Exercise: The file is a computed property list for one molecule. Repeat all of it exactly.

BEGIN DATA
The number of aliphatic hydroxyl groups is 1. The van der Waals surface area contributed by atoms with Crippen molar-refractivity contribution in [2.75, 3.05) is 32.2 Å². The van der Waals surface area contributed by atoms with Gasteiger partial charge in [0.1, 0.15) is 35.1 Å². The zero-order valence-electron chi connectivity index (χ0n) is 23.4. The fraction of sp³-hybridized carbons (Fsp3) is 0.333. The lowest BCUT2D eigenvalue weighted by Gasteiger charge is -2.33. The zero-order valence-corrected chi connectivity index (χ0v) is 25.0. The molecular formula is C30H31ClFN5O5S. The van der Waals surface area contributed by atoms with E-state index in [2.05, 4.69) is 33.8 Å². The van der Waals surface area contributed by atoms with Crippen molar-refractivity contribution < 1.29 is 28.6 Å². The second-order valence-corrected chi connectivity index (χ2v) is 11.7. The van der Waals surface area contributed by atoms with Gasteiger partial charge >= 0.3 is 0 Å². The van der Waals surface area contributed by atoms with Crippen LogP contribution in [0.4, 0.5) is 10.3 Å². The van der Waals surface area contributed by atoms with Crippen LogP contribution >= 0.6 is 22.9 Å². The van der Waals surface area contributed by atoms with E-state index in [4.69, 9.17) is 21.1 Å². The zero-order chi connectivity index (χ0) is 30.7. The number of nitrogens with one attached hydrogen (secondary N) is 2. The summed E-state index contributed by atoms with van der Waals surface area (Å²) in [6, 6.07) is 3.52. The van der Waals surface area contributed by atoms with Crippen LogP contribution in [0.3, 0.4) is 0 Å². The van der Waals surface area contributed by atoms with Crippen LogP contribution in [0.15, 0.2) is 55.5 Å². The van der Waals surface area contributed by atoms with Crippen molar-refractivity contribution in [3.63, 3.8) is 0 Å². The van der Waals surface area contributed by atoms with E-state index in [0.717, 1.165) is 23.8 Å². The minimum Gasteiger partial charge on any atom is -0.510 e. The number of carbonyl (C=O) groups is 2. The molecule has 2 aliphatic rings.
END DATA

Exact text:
The number of aliphatic hydroxyl groups is 1. The van der Waals surface area contributed by atoms with Crippen molar-refractivity contribution in [2.75, 3.05) is 32.2 Å². The van der Waals surface area contributed by atoms with Gasteiger partial charge in [0.1, 0.15) is 35.1 Å². The zero-order valence-electron chi connectivity index (χ0n) is 23.4. The fraction of sp³-hybridized carbons (Fsp3) is 0.333. The lowest BCUT2D eigenvalue weighted by Gasteiger charge is -2.33. The zero-order valence-corrected chi connectivity index (χ0v) is 25.0. The molecular formula is C30H31ClFN5O5S. The van der Waals surface area contributed by atoms with E-state index in [2.05, 4.69) is 33.8 Å². The van der Waals surface area contributed by atoms with Crippen molar-refractivity contribution < 1.29 is 28.6 Å². The second-order valence-corrected chi connectivity index (χ2v) is 11.7. The van der Waals surface area contributed by atoms with Gasteiger partial charge >= 0.3 is 0 Å². The van der Waals surface area contributed by atoms with Crippen LogP contribution in [0.4, 0.5) is 10.3 Å². The van der Waals surface area contributed by atoms with Crippen LogP contribution >= 0.6 is 22.9 Å². The van der Waals surface area contributed by atoms with E-state index in [4.69, 9.17) is 21.1 Å². The zero-order chi connectivity index (χ0) is 30.7. The number of nitrogens with one attached hydrogen (secondary N) is 2. The summed E-state index contributed by atoms with van der Waals surface area (Å²) in [6, 6.07) is 3.52. The van der Waals surface area contributed by atoms with Crippen LogP contribution in [0.3, 0.4) is 0 Å². The van der Waals surface area contributed by atoms with Crippen LogP contribution in [0.15, 0.2) is 55.5 Å². The van der Waals surface area contributed by atoms with Crippen molar-refractivity contribution in [3.63, 3.8) is 0 Å². The van der Waals surface area contributed by atoms with E-state index in [0.717, 1.165) is 23.8 Å². The minimum Gasteiger partial charge on any atom is -0.510 e. The number of carbonyl (C=O) groups is 2. The molecule has 2 aliphatic rings.